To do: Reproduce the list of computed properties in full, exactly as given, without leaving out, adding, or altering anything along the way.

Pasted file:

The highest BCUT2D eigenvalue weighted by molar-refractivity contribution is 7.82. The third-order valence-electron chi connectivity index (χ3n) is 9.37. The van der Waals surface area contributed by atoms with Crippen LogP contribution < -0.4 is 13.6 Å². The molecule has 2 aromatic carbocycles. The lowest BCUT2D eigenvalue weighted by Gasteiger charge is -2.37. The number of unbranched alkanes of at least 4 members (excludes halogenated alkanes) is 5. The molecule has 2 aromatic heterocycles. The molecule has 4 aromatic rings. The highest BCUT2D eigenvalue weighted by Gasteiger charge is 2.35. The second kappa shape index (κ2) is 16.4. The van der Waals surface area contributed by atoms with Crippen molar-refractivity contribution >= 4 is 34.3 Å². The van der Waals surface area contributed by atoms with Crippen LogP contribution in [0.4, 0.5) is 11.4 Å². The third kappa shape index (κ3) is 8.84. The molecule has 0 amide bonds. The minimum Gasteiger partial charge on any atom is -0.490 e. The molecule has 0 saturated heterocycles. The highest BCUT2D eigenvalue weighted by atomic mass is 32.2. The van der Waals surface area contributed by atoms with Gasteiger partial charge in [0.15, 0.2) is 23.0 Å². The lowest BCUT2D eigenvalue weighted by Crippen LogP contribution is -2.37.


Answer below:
The highest BCUT2D eigenvalue weighted by molar-refractivity contribution is 7.82. The third-order valence-electron chi connectivity index (χ3n) is 9.37. The van der Waals surface area contributed by atoms with Crippen LogP contribution < -0.4 is 13.6 Å². The molecule has 2 aromatic carbocycles. The lowest BCUT2D eigenvalue weighted by Gasteiger charge is -2.37. The number of unbranched alkanes of at least 4 members (excludes halogenated alkanes) is 5. The molecule has 2 aromatic heterocycles. The molecule has 4 aromatic rings. The highest BCUT2D eigenvalue weighted by Gasteiger charge is 2.35. The second kappa shape index (κ2) is 16.4. The van der Waals surface area contributed by atoms with Crippen molar-refractivity contribution >= 4 is 34.3 Å². The van der Waals surface area contributed by atoms with Crippen LogP contribution in [0.4, 0.5) is 11.4 Å². The third kappa shape index (κ3) is 8.84. The molecule has 0 amide bonds. The minimum Gasteiger partial charge on any atom is -0.490 e. The molecule has 0 saturated heterocycles. The highest BCUT2D eigenvalue weighted by atomic mass is 32.2. The van der Waals surface area contributed by atoms with Gasteiger partial charge in [0.15, 0.2) is 23.0 Å². The lowest BCUT2D eigenvalue weighted by Crippen LogP contribution is -2.37.